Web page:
W3C home > Mailing lists > Public > ietf-http-wg@w3.org > July to September 2007

Re: Patch options -- summary of recent conversations

From: Henrik Nordstrom <henrik@henriknordstrom.net>
Date: Fri, 10 Aug 2007 21:05:48 +0200
To: James M Snell <jasnell@gmail.com>
Cc: HTTP Working Group <ietf-http-wg@w3.org>
Message-Id: <1186772748.2554.12.camel@henriknordstrom.net>
On fre, 2007-08-10 at 10:00 -0700, James M Snell wrote:

> Second... there's the question of how to return a representation of the
> modified resource.

You CAN say that 200 OK always do that for PATCH. Does not really need a
new response type for PATCH.

The trouble only arises if you want the method to be able to selectively
return the new representation OR a successful status message entity
regarding the patch operation.


> The first option is to use 200 OK with the Content-Location header.
> 
>   HTTP/1.1 200 OK
>   Content-Location: /resource
>   Content-Type: text/plain

This discussion was more oriented towards POST than PATCH imho, trying
to find a rule where a 200 OK response entity could always be identified
as the requested respource regardless of the method involved, which is
not the case for POST where 200 OK may be just a informal status
message, or the modified entity, with no good indication of which is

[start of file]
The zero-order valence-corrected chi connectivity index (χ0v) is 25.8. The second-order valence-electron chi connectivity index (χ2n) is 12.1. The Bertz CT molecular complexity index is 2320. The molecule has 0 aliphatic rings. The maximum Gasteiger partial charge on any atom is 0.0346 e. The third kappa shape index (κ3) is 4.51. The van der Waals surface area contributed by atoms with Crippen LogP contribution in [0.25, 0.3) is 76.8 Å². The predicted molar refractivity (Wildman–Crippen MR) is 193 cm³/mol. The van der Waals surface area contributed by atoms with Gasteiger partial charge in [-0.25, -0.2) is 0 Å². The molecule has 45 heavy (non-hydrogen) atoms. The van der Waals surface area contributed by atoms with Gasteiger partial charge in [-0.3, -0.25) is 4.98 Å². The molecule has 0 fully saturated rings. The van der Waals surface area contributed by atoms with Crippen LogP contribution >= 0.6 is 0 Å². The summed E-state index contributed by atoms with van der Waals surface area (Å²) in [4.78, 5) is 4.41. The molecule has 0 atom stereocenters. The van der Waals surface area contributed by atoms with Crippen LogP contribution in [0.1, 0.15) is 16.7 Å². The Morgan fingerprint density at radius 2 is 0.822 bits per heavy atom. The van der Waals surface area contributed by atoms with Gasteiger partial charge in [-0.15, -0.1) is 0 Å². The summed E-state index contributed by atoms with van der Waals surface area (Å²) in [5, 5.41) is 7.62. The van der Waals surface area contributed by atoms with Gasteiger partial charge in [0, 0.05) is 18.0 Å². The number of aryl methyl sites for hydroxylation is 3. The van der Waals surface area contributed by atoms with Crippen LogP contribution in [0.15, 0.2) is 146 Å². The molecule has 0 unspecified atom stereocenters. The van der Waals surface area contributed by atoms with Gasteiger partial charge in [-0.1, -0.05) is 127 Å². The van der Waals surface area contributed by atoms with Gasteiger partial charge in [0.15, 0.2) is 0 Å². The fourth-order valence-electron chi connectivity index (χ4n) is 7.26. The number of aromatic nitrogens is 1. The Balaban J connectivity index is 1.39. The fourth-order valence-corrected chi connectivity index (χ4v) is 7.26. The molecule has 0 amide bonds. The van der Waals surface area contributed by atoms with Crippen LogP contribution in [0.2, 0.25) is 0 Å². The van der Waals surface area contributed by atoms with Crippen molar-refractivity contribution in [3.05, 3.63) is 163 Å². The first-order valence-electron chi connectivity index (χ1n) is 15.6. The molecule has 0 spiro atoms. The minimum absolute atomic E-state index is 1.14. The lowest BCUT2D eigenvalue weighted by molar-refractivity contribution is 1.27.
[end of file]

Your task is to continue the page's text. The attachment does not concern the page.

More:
being returned.

> At issue is whether or not this is unambiguous enough to work and
> whether or not Content-Location will work effectively (Roy pointed out
> the issues with reconstructing Content-Location when intermediaries are
> involved).

Content-Location is an issue when there is reverse proxies involved
rewriting the requested URI before it's sent to the web server, making
the web server unaware of it's real URL.

Personally I would recommend nearly always returning 204 with a cache
validator allowing the client to request the resulting resource if it
wants it. I don't see much benefit in complicating the specification by
a conditional return of the modified resource when the same task can be
acheived by a followup method, and quite safely so thanks to cache
validators.

Regards
Henrik

Received on Friday, 10 August 2007 19:06:08 GMT

This archive was generated by hypermail 2.2.0+W3C-0.50 : Friday, 27 April 2012 06:50:15 GMT